If Suu Kyi is allowed to retain her honorary citizenship, the Canadian Rohingya Development Initiative proposes that she be investigated for possible charges under the Crimes Against Humanity and War Crimes Act. The 17-year-old law holds Canadian citizens to account for the crime of genocide, and includes complicity in genocide and the failure to “take all reasonable steps” to prevent crimes against humanity.
The pogroms carried out against the Rohingyas since August quite readily appear to constitute such crimes. And these are atrocities that everybody saw coming.
During the autumn months of 2016, dozens of Rohingya civilians were massacred, roughly 65,000 Rohingyas chased into Bangladesh, and tens of thousands more were rounded up and locked away in concentration camps. Last December, Malaysian Prime Minister Najib Razak called for international intervention to prevent a genocide. More than a dozen Nobel laureates pleaded with the UN Security Council to intervene. No help came.
Two weeks earlier, an exhaustive International Crisis Group study warned that the unleashing of excessive military force against an emerging Rohingya insurgency would backfire, horribly. It has. The result of years of dead-end diplomacy, dithering and declarations about how deplorable things were in Rakhine: a humanitarian nightmare, and the prospect of Southeast Asia shuddering in the convulsions of Islamist holy war.
Two weeks ago, the Indonesian Islamic Defenders Front called on volunteers to wage jihad in Myanmar to defend the Rohingya against the Buddhist-majority belligerents running Myanmar’s government. Indonesian President Joko Widodo warned that things were spinning out of control: “Real action is needed, not just statements and condemnations.” What Widodo got for his trouble: more statements and condemnations, and a bomb thrown at the Myanmar embassy in Jakarta.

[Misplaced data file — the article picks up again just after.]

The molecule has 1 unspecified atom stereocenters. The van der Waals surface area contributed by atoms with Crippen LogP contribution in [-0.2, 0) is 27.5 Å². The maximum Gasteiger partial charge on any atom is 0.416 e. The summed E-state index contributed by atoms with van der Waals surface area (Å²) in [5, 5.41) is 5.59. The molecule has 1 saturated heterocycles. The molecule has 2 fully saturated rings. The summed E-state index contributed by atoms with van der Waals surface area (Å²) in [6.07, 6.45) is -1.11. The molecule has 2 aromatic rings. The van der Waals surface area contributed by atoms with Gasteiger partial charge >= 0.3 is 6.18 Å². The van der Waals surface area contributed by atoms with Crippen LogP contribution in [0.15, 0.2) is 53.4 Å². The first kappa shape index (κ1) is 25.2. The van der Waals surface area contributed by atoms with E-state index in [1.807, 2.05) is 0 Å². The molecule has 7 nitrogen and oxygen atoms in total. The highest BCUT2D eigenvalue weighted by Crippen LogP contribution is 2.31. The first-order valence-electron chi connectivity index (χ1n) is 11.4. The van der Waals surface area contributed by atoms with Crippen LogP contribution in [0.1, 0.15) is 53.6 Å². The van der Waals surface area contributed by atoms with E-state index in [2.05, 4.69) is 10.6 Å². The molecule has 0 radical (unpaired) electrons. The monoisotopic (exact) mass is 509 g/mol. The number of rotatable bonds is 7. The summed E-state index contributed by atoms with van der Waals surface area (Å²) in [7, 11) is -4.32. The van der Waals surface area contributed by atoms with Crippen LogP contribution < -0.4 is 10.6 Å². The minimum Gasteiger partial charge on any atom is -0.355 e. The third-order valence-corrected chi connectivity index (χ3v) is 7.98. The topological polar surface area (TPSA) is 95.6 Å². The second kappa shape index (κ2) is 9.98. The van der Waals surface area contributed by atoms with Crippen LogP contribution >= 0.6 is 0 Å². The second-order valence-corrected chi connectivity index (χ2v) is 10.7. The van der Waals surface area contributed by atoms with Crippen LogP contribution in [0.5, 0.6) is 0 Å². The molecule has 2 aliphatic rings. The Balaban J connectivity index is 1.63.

“The savage treatment meted out to our Muslim brothers shall not pass without punishment,” al-Qaida announced in a statement reported by the SITE Intelligence Group on Wednesday. “The government of Myanmar shall be made to taste what our Muslim brothers have tasted.” Not to be outdone, Iran’s Mohsen Rezaee, a senior Khomeinist lawmaker and the former commander of the Iran’s Islamic Revolutionary Guards Corps, is calling for a multinational Islamic army, the “Army of the Prophet,” to intervene in Myanmar.
On Aug. 24, former UN Secretary-General Kofi Annan released a report Suu Kyi commissioned, to examine resolutions to the Rohingya crisis. The report stated the obvious: grant the Rohingyas a way to obtain Myanmar citizenship, which they have been denied since the military coup of 1962. In fact, Myanmar further entrenched the Rohingya’s statelessness in a 1982 citizenship law, on the fictional grounds that all Rohingyas are merely Bangladeshi interlopers. Suu Kyi’s election in 2015 changed nothing for the better. It’s when things started to get even worse.